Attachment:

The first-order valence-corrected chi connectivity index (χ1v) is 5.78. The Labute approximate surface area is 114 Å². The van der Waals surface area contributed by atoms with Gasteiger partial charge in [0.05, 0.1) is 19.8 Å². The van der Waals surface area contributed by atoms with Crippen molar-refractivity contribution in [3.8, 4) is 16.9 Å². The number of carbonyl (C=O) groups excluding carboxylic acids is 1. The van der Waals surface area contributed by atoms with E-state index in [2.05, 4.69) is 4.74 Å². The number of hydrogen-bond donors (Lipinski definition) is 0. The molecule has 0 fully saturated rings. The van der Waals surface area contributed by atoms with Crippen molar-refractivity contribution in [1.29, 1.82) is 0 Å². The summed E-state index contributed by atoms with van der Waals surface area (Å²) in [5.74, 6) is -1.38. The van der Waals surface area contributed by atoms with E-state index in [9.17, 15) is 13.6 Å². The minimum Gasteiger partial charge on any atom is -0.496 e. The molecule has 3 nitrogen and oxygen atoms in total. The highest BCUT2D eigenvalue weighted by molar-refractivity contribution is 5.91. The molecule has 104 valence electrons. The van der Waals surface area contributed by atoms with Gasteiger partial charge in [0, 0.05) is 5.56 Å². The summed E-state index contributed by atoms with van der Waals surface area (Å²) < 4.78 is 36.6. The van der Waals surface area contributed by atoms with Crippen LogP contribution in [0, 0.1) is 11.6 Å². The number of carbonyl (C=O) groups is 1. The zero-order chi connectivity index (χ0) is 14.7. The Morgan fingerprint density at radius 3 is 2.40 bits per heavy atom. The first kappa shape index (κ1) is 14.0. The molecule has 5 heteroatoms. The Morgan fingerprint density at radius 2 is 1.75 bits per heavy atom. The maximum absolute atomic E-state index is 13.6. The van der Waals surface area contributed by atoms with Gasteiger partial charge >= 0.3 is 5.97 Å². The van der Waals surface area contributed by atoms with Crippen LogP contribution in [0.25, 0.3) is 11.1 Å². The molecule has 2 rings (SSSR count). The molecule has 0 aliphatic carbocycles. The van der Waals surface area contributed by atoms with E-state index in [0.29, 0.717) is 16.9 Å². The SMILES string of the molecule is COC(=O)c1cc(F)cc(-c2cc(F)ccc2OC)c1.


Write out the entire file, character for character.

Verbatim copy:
The first-order valence-corrected chi connectivity index (χ1v) is 5.78. The Labute approximate surface area is 114 Å². The van der Waals surface area contributed by atoms with Gasteiger partial charge in [0.05, 0.1) is 19.8 Å². The van der Waals surface area contributed by atoms with Crippen molar-refractivity contribution in [3.8, 4) is 16.9 Å². The number of carbonyl (C=O) groups excluding carboxylic acids is 1. The van der Waals surface area contributed by atoms with E-state index in [2.05, 4.69) is 4.74 Å². The number of hydrogen-bond donors (Lipinski definition) is 0. The molecule has 0 fully saturated rings. The van der Waals surface area contributed by atoms with Crippen molar-refractivity contribution in [1.29, 1.82) is 0 Å². The summed E-state index contributed by atoms with van der Waals surface area (Å²) in [5.74, 6) is -1.38. The van der Waals surface area contributed by atoms with E-state index in [9.17, 15) is 13.6 Å². The minimum Gasteiger partial charge on any atom is -0.496 e. The molecule has 3 nitrogen and oxygen atoms in total. The highest BCUT2D eigenvalue weighted by molar-refractivity contribution is 5.91. The molecule has 104 valence electrons. The van der Waals surface area contributed by atoms with Gasteiger partial charge in [0, 0.05) is 5.56 Å². The summed E-state index contributed by atoms with van der Waals surface area (Å²) < 4.78 is 36.6. The van der Waals surface area contributed by atoms with Crippen LogP contribution in [0, 0.1) is 11.6 Å². The number of carbonyl (C=O) groups is 1. The zero-order chi connectivity index (χ0) is 14.7. The Morgan fingerprint density at radius 3 is 2.40 bits per heavy atom. The first kappa shape index (κ1) is 14.0. The molecule has 5 heteroatoms. The Morgan fingerprint density at radius 2 is 1.75 bits per heavy atom. The maximum absolute atomic E-state index is 13.6. The van der Waals surface area contributed by atoms with Gasteiger partial charge >= 0.3 is 5.97 Å². The van der Waals surface area contributed by atoms with Crippen LogP contribution in [0.25, 0.3) is 11.1 Å². The molecule has 2 rings (SSSR count). The molecule has 0 aliphatic carbocycles. The van der Waals surface area contributed by atoms with E-state index in [0.29, 0.717) is 16.9 Å². The SMILES string of the molecule is COC(=O)c1cc(F)cc(-c2cc(F)ccc2OC)c1.